4. Will endobronchial valve placement lead to an improvement in walking distance assessed using the 6 minute walk test.
5. Will endobronchial valve placement in this group lead to significant improvement in health related quality of life?
6. Will the benefit seen in this group be of a magnitude likely to be sufficient to justify the cost of the procedure and complications that occur?
London Bentham Research Ethics Committee, 02/12/2011, ref: 11/10/1608
Double-blind randomised controlled trial
Primary study design
Secondary study design
Randomised controlled trial
Patient information sheet
Not available in web format, please use the contact details to request a patient information sheet
COPD - heterogeneous emphysema
Patients in the active treatment arm would have Zephyr (Pulmonx, California) valves placed bronchoscopically to occlude all segmental bronchi of the target lobe. The one way valves are placed via a delivery system passed through the working channel of a standard bronchoscope. They are silicone mounted on a nitinol frame and allow air and secretions to leave the target lobe. Procedures will be performed with sedation and local anaesthetic and would take less than 30 minutes.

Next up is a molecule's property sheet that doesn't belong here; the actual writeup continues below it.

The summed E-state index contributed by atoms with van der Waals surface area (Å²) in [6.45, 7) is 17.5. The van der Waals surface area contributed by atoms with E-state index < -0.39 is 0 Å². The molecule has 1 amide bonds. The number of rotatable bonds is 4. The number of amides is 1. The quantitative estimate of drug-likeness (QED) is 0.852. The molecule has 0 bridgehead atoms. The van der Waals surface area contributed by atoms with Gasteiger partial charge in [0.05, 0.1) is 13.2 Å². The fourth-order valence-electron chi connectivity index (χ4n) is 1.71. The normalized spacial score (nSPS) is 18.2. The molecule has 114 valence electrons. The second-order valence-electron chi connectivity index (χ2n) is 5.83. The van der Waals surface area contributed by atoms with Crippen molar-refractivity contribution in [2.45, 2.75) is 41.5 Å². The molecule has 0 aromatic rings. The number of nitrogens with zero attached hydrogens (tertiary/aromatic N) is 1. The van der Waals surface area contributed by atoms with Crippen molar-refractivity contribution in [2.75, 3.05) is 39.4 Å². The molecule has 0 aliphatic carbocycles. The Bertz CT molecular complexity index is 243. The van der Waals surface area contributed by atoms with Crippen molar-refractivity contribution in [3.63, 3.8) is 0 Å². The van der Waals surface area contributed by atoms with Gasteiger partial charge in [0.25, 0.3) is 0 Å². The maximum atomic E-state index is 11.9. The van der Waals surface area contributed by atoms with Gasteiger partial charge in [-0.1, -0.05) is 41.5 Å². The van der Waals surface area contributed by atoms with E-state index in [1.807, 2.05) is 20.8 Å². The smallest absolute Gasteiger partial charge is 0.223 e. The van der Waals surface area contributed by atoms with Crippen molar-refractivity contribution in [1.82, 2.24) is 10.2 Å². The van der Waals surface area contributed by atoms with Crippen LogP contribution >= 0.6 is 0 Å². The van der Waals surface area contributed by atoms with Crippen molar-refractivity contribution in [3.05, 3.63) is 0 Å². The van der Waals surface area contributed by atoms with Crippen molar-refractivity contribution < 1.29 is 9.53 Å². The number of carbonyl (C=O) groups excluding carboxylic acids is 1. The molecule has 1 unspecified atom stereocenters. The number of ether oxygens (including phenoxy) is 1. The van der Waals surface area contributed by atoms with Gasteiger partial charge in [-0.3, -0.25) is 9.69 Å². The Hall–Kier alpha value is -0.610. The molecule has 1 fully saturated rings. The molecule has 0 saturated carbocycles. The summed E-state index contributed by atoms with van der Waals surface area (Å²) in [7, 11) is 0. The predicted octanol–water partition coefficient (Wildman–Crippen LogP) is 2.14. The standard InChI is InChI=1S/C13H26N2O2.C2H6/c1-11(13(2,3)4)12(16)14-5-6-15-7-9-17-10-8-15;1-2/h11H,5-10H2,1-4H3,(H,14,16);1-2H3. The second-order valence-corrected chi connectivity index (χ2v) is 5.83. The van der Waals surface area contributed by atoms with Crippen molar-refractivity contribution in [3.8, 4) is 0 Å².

The control group will have a similar bronchoscopy but without valve placement to blind them to treatment allocation. The use of sham bronchoscopy has been acceptable to patients, regulators and ethics committees in previous studies in this field and has been performed safely.
During the procedure (in both control and active treatment patients) collateral ventilation will be measured using a pressure catheter system to see how this relates to CT fissure integrity. We have not used this as one of our selection criteria as we are testing a CT based prediction system but the additional data from the measurement of collateral ventilation may be of use in further developing targeting strategy